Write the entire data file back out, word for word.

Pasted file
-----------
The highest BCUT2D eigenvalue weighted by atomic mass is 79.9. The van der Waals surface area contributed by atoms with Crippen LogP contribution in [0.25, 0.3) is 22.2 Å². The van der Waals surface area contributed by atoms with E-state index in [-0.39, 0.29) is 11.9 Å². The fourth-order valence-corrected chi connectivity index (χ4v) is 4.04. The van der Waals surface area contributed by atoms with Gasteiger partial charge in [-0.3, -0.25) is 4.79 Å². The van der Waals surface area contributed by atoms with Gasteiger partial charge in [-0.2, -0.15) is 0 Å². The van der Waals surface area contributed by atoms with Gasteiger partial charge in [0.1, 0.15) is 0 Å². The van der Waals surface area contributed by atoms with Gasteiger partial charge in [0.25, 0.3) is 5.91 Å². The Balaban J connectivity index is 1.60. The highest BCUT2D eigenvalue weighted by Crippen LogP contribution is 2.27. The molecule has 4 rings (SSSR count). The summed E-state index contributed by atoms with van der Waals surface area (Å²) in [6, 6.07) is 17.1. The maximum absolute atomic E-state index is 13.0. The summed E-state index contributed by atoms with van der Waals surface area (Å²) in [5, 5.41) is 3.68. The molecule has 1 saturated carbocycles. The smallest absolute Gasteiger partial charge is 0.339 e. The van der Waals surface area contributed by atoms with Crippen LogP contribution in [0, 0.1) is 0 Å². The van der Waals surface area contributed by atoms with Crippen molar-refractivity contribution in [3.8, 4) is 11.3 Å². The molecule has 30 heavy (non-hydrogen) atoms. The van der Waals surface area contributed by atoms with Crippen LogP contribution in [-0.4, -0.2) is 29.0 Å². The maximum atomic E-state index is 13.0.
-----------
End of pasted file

The highest BCUT2D eigenvalue weighted by atomic mass is 79.9. The van der Waals surface area contributed by atoms with Crippen LogP contribution in [0.25, 0.3) is 22.2 Å². The van der Waals surface area contributed by atoms with E-state index in [-0.39, 0.29) is 11.9 Å². The fourth-order valence-corrected chi connectivity index (χ4v) is 4.04. The van der Waals surface area contributed by atoms with Gasteiger partial charge in [-0.3, -0.25) is 4.79 Å². The van der Waals surface area contributed by atoms with Gasteiger partial charge in [-0.2, -0.15) is 0 Å². The van der Waals surface area contributed by atoms with Gasteiger partial charge in [0.1, 0.15) is 0 Å². The van der Waals surface area contributed by atoms with Gasteiger partial charge in [0.25, 0.3) is 5.91 Å². The Balaban J connectivity index is 1.60. The highest BCUT2D eigenvalue weighted by Crippen LogP contribution is 2.27. The molecule has 4 rings (SSSR count). The summed E-state index contributed by atoms with van der Waals surface area (Å²) in [6, 6.07) is 17.1. The maximum absolute atomic E-state index is 13.0. The summed E-state index contributed by atoms with van der Waals surface area (Å²) in [5, 5.41) is 3.68. The molecule has 1 saturated carbocycles. The smallest absolute Gasteiger partial charge is 0.339 e. The van der Waals surface area contributed by atoms with Crippen LogP contribution in [0, 0.1) is 0 Å². The van der Waals surface area contributed by atoms with Crippen molar-refractivity contribution in [3.8, 4) is 11.3 Å². The molecule has 30 heavy (non-hydrogen) atoms. The van der Waals surface area contributed by atoms with Crippen LogP contribution in [-0.4, -0.2) is 29.0 Å². The maximum atomic E-state index is 13.0.